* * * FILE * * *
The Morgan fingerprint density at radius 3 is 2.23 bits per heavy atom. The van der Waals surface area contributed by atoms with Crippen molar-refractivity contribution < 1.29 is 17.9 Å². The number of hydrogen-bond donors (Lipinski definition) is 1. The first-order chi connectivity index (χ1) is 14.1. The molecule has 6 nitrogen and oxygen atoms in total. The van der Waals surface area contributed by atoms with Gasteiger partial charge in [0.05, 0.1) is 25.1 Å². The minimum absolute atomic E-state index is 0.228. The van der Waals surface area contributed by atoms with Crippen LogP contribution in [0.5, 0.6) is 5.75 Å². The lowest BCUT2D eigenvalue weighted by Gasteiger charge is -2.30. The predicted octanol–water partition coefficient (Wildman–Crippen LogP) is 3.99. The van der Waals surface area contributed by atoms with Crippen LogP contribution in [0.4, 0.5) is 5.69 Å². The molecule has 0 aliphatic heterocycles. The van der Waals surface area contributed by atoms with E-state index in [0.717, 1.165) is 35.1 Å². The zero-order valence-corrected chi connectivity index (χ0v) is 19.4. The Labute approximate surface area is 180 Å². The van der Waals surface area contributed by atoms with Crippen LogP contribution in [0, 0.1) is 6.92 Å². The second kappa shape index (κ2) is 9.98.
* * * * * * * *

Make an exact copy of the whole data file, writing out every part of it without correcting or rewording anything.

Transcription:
The Morgan fingerprint density at radius 3 is 2.23 bits per heavy atom. The van der Waals surface area contributed by atoms with Crippen molar-refractivity contribution < 1.29 is 17.9 Å². The number of hydrogen-bond donors (Lipinski definition) is 1. The first-order chi connectivity index (χ1) is 14.1. The molecule has 6 nitrogen and oxygen atoms in total. The van der Waals surface area contributed by atoms with Gasteiger partial charge in [0.05, 0.1) is 25.1 Å². The minimum absolute atomic E-state index is 0.228. The van der Waals surface area contributed by atoms with Crippen LogP contribution in [0.5, 0.6) is 5.75 Å². The lowest BCUT2D eigenvalue weighted by Gasteiger charge is -2.30. The predicted octanol–water partition coefficient (Wildman–Crippen LogP) is 3.99. The van der Waals surface area contributed by atoms with Crippen LogP contribution in [0.4, 0.5) is 5.69 Å². The molecule has 0 aliphatic heterocycles. The van der Waals surface area contributed by atoms with E-state index in [0.717, 1.165) is 35.1 Å². The zero-order valence-corrected chi connectivity index (χ0v) is 19.4. The Labute approximate surface area is 180 Å². The van der Waals surface area contributed by atoms with Crippen LogP contribution in [0, 0.1) is 6.92 Å². The second kappa shape index (κ2) is 9.98.